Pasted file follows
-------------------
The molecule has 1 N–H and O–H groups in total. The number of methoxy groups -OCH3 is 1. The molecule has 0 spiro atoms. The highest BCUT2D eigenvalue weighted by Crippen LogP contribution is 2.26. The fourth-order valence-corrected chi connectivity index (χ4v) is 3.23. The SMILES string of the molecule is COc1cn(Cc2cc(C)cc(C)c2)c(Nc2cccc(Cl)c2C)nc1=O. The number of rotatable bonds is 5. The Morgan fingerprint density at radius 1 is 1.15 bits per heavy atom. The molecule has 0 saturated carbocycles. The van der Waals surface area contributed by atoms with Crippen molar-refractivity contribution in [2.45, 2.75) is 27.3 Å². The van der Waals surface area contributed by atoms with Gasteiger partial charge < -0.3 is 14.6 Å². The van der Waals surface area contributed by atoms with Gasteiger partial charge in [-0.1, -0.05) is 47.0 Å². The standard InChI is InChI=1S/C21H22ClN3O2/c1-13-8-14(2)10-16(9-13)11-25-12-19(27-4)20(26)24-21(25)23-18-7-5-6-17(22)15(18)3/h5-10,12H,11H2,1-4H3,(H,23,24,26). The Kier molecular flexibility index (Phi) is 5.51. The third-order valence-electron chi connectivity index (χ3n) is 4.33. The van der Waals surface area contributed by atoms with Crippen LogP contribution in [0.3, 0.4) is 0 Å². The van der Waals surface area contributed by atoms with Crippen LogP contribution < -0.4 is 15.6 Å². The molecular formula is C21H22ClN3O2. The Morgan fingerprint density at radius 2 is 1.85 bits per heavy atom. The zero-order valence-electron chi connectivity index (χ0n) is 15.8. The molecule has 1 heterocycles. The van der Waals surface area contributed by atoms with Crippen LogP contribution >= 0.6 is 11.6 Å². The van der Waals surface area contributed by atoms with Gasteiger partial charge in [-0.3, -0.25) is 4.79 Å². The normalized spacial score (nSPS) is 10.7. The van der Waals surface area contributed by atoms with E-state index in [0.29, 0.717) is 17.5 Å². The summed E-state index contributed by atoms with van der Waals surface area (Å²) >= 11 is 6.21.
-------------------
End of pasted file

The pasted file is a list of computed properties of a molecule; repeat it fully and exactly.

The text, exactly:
The molecule has 1 N–H and O–H groups in total. The number of methoxy groups -OCH3 is 1. The molecule has 0 spiro atoms. The highest BCUT2D eigenvalue weighted by Crippen LogP contribution is 2.26. The fourth-order valence-corrected chi connectivity index (χ4v) is 3.23. The SMILES string of the molecule is COc1cn(Cc2cc(C)cc(C)c2)c(Nc2cccc(Cl)c2C)nc1=O. The number of rotatable bonds is 5. The Morgan fingerprint density at radius 1 is 1.15 bits per heavy atom. The molecule has 0 saturated carbocycles. The van der Waals surface area contributed by atoms with Crippen molar-refractivity contribution in [2.45, 2.75) is 27.3 Å². The van der Waals surface area contributed by atoms with Gasteiger partial charge < -0.3 is 14.6 Å². The van der Waals surface area contributed by atoms with Gasteiger partial charge in [-0.1, -0.05) is 47.0 Å². The standard InChI is InChI=1S/C21H22ClN3O2/c1-13-8-14(2)10-16(9-13)11-25-12-19(27-4)20(26)24-21(25)23-18-7-5-6-17(22)15(18)3/h5-10,12H,11H2,1-4H3,(H,23,24,26). The Kier molecular flexibility index (Phi) is 5.51. The third-order valence-electron chi connectivity index (χ3n) is 4.33. The van der Waals surface area contributed by atoms with Crippen LogP contribution in [0.3, 0.4) is 0 Å². The van der Waals surface area contributed by atoms with Crippen LogP contribution < -0.4 is 15.6 Å². The molecular formula is C21H22ClN3O2. The Morgan fingerprint density at radius 2 is 1.85 bits per heavy atom. The zero-order valence-electron chi connectivity index (χ0n) is 15.8. The molecule has 1 heterocycles. The van der Waals surface area contributed by atoms with Crippen LogP contribution >= 0.6 is 11.6 Å². The van der Waals surface area contributed by atoms with Gasteiger partial charge in [-0.3, -0.25) is 4.79 Å². The normalized spacial score (nSPS) is 10.7. The van der Waals surface area contributed by atoms with E-state index in [0.29, 0.717) is 17.5 Å². The summed E-state index contributed by atoms with van der Waals surface area (Å²) >= 11 is 6.21.